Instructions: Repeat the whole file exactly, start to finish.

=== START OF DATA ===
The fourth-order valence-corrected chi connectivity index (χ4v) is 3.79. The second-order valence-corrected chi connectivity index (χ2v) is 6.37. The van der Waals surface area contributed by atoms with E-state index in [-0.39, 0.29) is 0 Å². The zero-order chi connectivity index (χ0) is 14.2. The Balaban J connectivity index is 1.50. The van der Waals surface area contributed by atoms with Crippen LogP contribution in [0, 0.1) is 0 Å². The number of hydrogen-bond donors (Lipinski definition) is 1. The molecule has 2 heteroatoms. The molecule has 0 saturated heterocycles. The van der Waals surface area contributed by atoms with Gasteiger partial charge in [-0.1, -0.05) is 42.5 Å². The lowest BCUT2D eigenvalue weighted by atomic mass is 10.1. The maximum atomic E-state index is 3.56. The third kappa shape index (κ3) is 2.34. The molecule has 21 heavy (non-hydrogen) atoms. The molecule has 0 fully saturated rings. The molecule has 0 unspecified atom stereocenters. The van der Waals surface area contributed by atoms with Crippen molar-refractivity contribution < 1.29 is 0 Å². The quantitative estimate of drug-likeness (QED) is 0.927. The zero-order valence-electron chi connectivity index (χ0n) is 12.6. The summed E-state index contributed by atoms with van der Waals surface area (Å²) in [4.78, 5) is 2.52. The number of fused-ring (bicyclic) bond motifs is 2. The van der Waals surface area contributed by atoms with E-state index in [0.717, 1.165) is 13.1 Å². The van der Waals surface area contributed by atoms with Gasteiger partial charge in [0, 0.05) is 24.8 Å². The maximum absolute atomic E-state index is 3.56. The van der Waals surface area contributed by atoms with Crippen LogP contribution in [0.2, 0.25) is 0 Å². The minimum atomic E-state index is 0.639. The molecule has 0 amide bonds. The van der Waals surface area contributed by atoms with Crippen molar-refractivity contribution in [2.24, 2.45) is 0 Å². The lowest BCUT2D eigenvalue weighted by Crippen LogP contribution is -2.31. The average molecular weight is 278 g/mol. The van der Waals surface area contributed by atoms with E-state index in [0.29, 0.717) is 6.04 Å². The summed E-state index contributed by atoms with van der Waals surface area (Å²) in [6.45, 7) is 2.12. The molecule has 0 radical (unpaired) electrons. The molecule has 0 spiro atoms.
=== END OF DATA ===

The fourth-order valence-corrected chi connectivity index (χ4v) is 3.79. The second-order valence-corrected chi connectivity index (χ2v) is 6.37. The van der Waals surface area contributed by atoms with E-state index in [-0.39, 0.29) is 0 Å². The zero-order chi connectivity index (χ0) is 14.2. The Balaban J connectivity index is 1.50. The van der Waals surface area contributed by atoms with Crippen LogP contribution in [0, 0.1) is 0 Å². The number of hydrogen-bond donors (Lipinski definition) is 1. The molecule has 2 heteroatoms. The molecule has 0 saturated heterocycles. The van der Waals surface area contributed by atoms with Gasteiger partial charge in [-0.1, -0.05) is 42.5 Å². The lowest BCUT2D eigenvalue weighted by atomic mass is 10.1. The maximum atomic E-state index is 3.56. The third kappa shape index (κ3) is 2.34. The molecule has 21 heavy (non-hydrogen) atoms. The molecule has 0 fully saturated rings. The molecule has 0 unspecified atom stereocenters. The van der Waals surface area contributed by atoms with Crippen molar-refractivity contribution < 1.29 is 0 Å². The quantitative estimate of drug-likeness (QED) is 0.927. The zero-order valence-electron chi connectivity index (χ0n) is 12.6. The summed E-state index contributed by atoms with van der Waals surface area (Å²) in [4.78, 5) is 2.52. The number of fused-ring (bicyclic) bond motifs is 2. The van der Waals surface area contributed by atoms with E-state index in [0.717, 1.165) is 13.1 Å². The van der Waals surface area contributed by atoms with Gasteiger partial charge in [0, 0.05) is 24.8 Å². The maximum absolute atomic E-state index is 3.56. The van der Waals surface area contributed by atoms with Crippen LogP contribution in [0.2, 0.25) is 0 Å². The minimum atomic E-state index is 0.639. The molecule has 0 amide bonds. The van der Waals surface area contributed by atoms with Crippen molar-refractivity contribution in [2.24, 2.45) is 0 Å². The lowest BCUT2D eigenvalue weighted by Crippen LogP contribution is -2.31. The average molecular weight is 278 g/mol. The van der Waals surface area contributed by atoms with E-state index in [0.29, 0.717) is 6.04 Å². The summed E-state index contributed by atoms with van der Waals surface area (Å²) in [6.45, 7) is 2.12. The molecule has 0 radical (unpaired) electrons. The molecule has 0 spiro atoms.